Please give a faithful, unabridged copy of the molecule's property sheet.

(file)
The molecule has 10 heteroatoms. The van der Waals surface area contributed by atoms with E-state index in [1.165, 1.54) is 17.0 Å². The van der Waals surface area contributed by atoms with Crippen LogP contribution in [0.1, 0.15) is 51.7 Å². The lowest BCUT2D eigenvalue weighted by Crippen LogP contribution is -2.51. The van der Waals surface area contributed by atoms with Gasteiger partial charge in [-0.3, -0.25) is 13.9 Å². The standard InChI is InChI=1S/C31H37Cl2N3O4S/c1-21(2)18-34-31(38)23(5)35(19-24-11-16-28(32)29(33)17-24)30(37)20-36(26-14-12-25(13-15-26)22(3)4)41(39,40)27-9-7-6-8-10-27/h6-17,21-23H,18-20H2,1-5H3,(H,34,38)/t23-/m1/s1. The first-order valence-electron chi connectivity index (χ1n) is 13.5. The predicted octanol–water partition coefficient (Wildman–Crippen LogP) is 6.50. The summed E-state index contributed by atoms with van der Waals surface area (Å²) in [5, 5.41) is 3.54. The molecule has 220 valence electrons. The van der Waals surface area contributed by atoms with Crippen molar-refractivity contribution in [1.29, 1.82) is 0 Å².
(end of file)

The molecule has 10 heteroatoms. The van der Waals surface area contributed by atoms with E-state index in [1.165, 1.54) is 17.0 Å². The van der Waals surface area contributed by atoms with Crippen LogP contribution in [0.1, 0.15) is 51.7 Å². The lowest BCUT2D eigenvalue weighted by Crippen LogP contribution is -2.51. The van der Waals surface area contributed by atoms with Gasteiger partial charge in [-0.3, -0.25) is 13.9 Å². The standard InChI is InChI=1S/C31H37Cl2N3O4S/c1-21(2)18-34-31(38)23(5)35(19-24-11-16-28(32)29(33)17-24)30(37)20-36(26-14-12-25(13-15-26)22(3)4)41(39,40)27-9-7-6-8-10-27/h6-17,21-23H,18-20H2,1-5H3,(H,34,38)/t23-/m1/s1. The first-order valence-electron chi connectivity index (χ1n) is 13.5. The predicted octanol–water partition coefficient (Wildman–Crippen LogP) is 6.50. The summed E-state index contributed by atoms with van der Waals surface area (Å²) in [5, 5.41) is 3.54. The molecule has 220 valence electrons. The van der Waals surface area contributed by atoms with Crippen molar-refractivity contribution in [1.29, 1.82) is 0 Å².